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I'm doing practice physics qualifying exam problems and came across this one I didn't know how to solve:

Show that if $f(x)$ is bounded and analytic for $|z|=|x+iy|<1$, then $$f(\zeta)=\frac{1}{\pi}\int_{|z|<1}\frac{f(z)\,dx\,dy}{(1-\bar{z}\zeta)^2}$$ Hint: First express the area integral in polar coordinates, then transform one of the integrals to a suitable line integral of a rational function that can be evaluated using the calculus of residues.

I tried using $z=re^{i\theta}$ and messing around with the integral, but after a long writeout I am left with a puddle of muddled thoughts. Could someone explain the next steps?

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up vote 2 down vote accepted

You can prove this by Green formula: $$\int_{|z|=1}F(z)dz=2i\int_{|z|<1}\frac {\partial F}{\partial \bar{z}}dxdy.$$ By the Cauchy Int Formula $$f(\zeta)=\frac{1}{2\pi i }\int_{|z|=1} \frac{f(z)}{z-\zeta}dz.$$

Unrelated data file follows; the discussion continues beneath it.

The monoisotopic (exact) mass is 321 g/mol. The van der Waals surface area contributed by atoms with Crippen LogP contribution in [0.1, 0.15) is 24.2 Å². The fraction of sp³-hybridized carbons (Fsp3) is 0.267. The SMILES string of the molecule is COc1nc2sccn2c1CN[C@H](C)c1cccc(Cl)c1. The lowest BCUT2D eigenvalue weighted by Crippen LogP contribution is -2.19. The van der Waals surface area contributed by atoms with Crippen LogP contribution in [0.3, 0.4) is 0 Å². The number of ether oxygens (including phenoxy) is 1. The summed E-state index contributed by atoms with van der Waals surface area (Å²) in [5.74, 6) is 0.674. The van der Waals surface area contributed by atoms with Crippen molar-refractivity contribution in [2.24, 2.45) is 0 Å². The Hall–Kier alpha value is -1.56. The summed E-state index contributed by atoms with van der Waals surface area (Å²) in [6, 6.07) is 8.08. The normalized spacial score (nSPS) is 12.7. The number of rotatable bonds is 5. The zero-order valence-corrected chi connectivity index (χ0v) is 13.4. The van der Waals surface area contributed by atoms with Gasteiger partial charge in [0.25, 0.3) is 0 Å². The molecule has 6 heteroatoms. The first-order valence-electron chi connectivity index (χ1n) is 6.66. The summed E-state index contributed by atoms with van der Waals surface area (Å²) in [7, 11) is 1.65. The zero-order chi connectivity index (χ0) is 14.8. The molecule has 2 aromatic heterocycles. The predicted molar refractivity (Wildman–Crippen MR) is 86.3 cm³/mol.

Let $F(z)=\frac{f(z)}{z-\zeta}$, on the circle $|z|=1$, we have $z=\frac{1}{\bar z}$, so $F(z)=\frac{f(z)}{z-\zeta}=\frac{\bar zf(z)}{1-\bar z\zeta}$, by easy computation , we can get $\frac {\partial F}{\partial \bar{z}}=\frac{f(z)}{(1-\bar z\zeta)^2}$. Finally, using the Green Formula, we get $$f(\zeta)=\frac{1}{\pi }\int_{|z|<1}\frac{f(z)dxdy}{(1-\bar z\zeta)^2}.$$

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Great, thanks a lot for your help. – Peter May 4 '12 at 17:38
@Peter My pleasure. – Riemann May 5 '12 at 1:53

The function $$K(\zeta,z)=\frac{1}{\pi}\frac{1}{(1-\bar{z}\zeta)^2}$$ is known as the Bergman reproducing kernel.


  1. Compute the series expansion of $g(x)=\frac{1}{(1-x)^2}$, e.g. by using that $$\frac{1}{(1-x)^2} =\frac{d}{dx}\frac{1}{1-x}$$

  2. First prove the statement for $f_n(z)=z^n$, e.g. by using the fact $$\int_0^{2\pi}e^{ikt}dt=0,\text{ for all integers $k\ne0$}$$

Hopefully leaving the fun parts to you...

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Thanks for the tip. I'll try working it out, and hopefully won't run into any more problems. – Peter May 4 '12 at 17:38

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